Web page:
Sunday, 15 January 2012

Sherlock: gone for another aeon!

The only complaint I can fairly lay against the BBC's modernised adaptation of Sir Arthur Conan Doyle's stories is the fact that each series is but three episodes long. Granted, they are nice and long, but one has just three weeks of enjoyment followed by an age of waiting! OK, in honesty, I wasn't too keen on the second episode of the first series, feeling the idea of Chinese gangsters was a bit passé. This series has been delightful. In the first episode we were treated to a nice in-joke. The episode names have been known for a long time (A Scandal in Belgravia, The Hounds of Baskerville and The Reichenbach Fall), all plays on the titles of the original stories. So in the opening scene of Scandal we had a series of short comic scenes in which other adulterated names came up. My favourites were The Speckled Blonde (originally Band) and The Geek (originally Greek) Interpreter. It reveals both a delight in the original and a desire to delight other fans.

Of course, the show is not for everyone. My mother does not want to see an updated Holmes, so hasn't watched them. I know another few folks who aren't keen on the alterations made to the original tales. I shall always have a love for the Granada series with the late Jeremy Brett in the lead role, but I have another friend who finds his fluctuating weight (a result of his illness) too great a detriment to the whole. Ironically, given that Holmes' schtick is his excellent observational abilities, I had never noticed this at all. Others swear by the Russian adaptations, which won the actor playing Holmes an honorary OBE. I would that my Russian consisted of more than a scant few words, because I have been unable to enjoy (some kindly fellow's Youtube upload of) their adaptation of The Speckled Band on account of the modern language used in the subtitles. "Yeah" just seems a bit odd to be coming from a period Watson.

I admit it might seem perverse for me to praise a modern adulteration one second, then backhand a faithful adaptation the next. Tomorrow, perhaps, I shall go to see the Downey film. I greatly enjoyed the first one. Lest purists be screaming, I offer this explanation: I went to see it knowing full well that it would not be Holmes. Explosions, nudity and leaping out of windows into the Thames? Hah! I expected Hollywood silliness, and I received it in abundance. I don't doubt there will be more in this sequel. To be fair, Law's Watson struck me as very faithful to the spirit of the original character: a bizarre occurrence in a film that played so amusingly fast and loose with even basic common sense!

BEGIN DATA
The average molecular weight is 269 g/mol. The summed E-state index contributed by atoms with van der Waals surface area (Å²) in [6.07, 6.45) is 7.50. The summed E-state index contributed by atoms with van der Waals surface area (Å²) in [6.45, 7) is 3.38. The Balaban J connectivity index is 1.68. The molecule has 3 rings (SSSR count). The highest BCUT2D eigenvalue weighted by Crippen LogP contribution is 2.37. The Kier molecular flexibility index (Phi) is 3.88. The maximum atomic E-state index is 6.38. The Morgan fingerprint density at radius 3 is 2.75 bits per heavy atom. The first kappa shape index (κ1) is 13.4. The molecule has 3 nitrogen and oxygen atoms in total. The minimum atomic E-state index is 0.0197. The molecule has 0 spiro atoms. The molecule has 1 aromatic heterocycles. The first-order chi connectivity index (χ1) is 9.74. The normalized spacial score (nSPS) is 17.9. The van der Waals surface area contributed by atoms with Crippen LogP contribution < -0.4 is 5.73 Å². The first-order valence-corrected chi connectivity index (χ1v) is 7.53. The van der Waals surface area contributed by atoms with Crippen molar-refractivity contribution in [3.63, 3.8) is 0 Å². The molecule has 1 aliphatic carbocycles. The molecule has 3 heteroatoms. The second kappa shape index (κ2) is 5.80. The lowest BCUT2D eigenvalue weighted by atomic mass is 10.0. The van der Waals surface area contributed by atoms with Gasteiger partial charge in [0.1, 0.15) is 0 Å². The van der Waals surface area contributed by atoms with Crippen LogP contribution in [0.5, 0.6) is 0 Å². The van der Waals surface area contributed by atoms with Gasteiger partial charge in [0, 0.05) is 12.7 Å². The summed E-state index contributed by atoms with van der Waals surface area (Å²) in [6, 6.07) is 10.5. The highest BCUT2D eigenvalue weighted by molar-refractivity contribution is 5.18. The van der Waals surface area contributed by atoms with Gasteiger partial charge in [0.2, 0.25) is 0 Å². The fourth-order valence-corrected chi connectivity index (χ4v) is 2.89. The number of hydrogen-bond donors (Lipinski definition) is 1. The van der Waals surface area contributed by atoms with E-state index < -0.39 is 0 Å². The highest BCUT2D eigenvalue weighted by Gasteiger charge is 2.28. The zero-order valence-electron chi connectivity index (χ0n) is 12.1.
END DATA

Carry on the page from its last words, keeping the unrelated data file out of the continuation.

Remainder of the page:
I have, it will surprise many to learn, been hard at work on 'gaming things this week, although I have yet to provide photographic evidence of this! I can't quite explain why I haven't been posting loads this week. Perhaps, like Holmes, it is because I had a fit of activity, then fell off a bit this week. Anyway, tomorrow I shall get some pictures up and restore the balance of the universe. Another distraction this week has been books, I confess. I have begun to reread Twenty Thousand Leagues under the Sea, a childhood favourite, toyed with having another crack at Caleb Carr's Angel of Darkness (it is a good work, but I became distracted when I was reading it, so I shall have to start again. Much the same fault befell Clarke's Jonathan Strange and Mr Norrell. Come to think of it, has she written anything since?), lunged into Stel Pavlou's Decipher (why won't my italics work?), which is a thoroughly ridiculous novel. If you imagine that funny film, The Core (now they work?), in which the Earth's core stops spinning, you will have some idea of the science in this book: the sun's a secret pulsar, for instance.

Lastly, I have begun To Kill A Mockingbird. I had found and snapped up a DVD going cheap the other day, as it is on a list of films to watch. I was then pleased to discover a copy of the book, which is on a list of books I have to read, hiding in a bedroom on a bookshelf. Cunning devils, books: you never know where they'll be! It provided a double reminder of something I have mentioned on this blog in the past: that school put me off "classics of literature" and I have only recently been giving them their fair turn at the wheel after years of Star Wars novels and Terry Pratchett. Don't take that as a dig at either of those. Anyway, it's very readable, and I have been thoroughly absorbed by the milieu. I did give Jane Austen a try the September before last, but she still does nothing for me. I could see where the jokes were in the first chapter or two, but they bounced off my thick heid.* Perhaps in another five years I'll have another go. Speaking of going, I shall be back tomorrow with some pictures of the week's physical work. Adieu!

* I don't know that switching to Scots to allow me to suggest head and hide in one word was a good idea, but I'm leaving it in.


  1. Rambling is good and healthy. Not seen much of Sherlock, been too busy watching classic Japanese mecha anime, nevertheless, efforts must be made. Also having a stab at some Patrick O'Brian and period-navy goodness in the form of Master and Commander. Looking forward to your photographic evidence and so on, I should probably get on that as well now that I ponder it...

  2. Oh, I heartily recommend Sherlock. That fellow running the current Doctor Who and the chap from The League of Gentlemen are both heavily involved. Thence flows a playful, perverse, dark joy. I hope you're enjoying Master and Commander. I have been toying with watching the cinematic adaptation again. I have about half a dozen O'Brian's on the shelf, including a few I never got round to.


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